--version, prints the version number of the autoconf used to generate the ' configure ' script.
--prefix=pewfix, '--prefix ' is the most commonly used option. The system-made ' Makefile ' will look at the parameters passed with this option, and when a package is installed, it can be completely relocated to a separate part of his structure. For example, when installing a package, For example, Emacs, the following command will cause Emacs Lisp file to be installed to "/opt/gnu/share":
--exec-prefix=eprefix, similar to the '--prefix ' option, but is used to set the installation location of the file to which the structure relies. The compiled ' emacs ' binary is one such question. If this option is not set, The default option values will be set to the same value as the '--prefix ' option.
--bindir=dir, specifies the location where the binaries are installed. The binaries here are defined as programs that can be executed directly by the user.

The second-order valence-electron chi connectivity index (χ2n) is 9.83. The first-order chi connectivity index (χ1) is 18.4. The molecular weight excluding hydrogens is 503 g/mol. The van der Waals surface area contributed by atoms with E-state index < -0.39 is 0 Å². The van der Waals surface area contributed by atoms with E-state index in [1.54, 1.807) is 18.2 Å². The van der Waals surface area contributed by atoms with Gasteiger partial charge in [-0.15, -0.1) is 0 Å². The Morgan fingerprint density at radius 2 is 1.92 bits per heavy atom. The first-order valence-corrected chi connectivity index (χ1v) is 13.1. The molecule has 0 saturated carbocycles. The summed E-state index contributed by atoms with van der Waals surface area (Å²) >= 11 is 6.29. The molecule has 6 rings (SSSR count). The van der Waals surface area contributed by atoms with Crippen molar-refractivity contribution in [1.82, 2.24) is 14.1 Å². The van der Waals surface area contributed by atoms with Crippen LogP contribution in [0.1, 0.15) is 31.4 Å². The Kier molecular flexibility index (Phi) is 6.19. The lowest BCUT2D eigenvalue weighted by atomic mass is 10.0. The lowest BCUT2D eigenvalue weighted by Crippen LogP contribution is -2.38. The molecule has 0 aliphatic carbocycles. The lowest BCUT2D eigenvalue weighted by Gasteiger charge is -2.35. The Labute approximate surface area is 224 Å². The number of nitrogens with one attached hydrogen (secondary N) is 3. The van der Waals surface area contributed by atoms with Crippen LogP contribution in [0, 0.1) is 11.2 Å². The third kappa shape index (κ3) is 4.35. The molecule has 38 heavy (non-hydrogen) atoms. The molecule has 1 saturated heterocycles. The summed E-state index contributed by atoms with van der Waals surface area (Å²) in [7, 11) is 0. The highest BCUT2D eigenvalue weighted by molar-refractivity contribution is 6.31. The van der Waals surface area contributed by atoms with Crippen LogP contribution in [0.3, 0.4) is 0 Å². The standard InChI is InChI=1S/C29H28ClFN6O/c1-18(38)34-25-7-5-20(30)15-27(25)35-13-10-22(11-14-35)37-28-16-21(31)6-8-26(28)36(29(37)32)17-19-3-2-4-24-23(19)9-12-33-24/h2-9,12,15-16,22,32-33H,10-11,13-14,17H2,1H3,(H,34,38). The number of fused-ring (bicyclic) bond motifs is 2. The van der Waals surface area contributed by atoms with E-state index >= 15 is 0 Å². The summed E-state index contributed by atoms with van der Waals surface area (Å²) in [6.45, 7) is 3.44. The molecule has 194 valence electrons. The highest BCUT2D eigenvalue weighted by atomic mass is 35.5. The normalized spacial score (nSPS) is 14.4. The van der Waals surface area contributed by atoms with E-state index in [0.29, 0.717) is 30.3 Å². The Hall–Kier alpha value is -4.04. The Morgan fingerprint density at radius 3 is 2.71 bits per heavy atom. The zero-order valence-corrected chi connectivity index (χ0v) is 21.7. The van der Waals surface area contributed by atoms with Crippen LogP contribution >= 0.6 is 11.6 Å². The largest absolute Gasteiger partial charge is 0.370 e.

--sbindir=dir, specify the installation location for the super binaries. This is a program that is typically executed only by Superuser.
--libexecdir=dir, specify the installation location for executable support files. In contrast to binary files, these files are never executed directly by the user, but can be executed by the binaries mentioned above .
--datadir=dir, specify the installation location for the common data file.
--sysconfdir=dir, specifies the installation location for read-only data that is used on a single machine.
--sharedstatedir=dir, specifies the installation location of writable data that can be shared across multiple machines.
--localstatedir=dir, specifies the installation location of writable data that can only be used on a single machine.
--libdir=dir, specify the location where the library files are installed.
--includedir=dir, specify the installation location of the C header file. This option is also available for other languages such as header files for C + +.
--oldincludedir=dir, specifies the installation location for the C header files installed in addition to the GCC external compiler.
--infodir=dir, specify the installation location for the info format document. Info is the document format used by the GNU Project .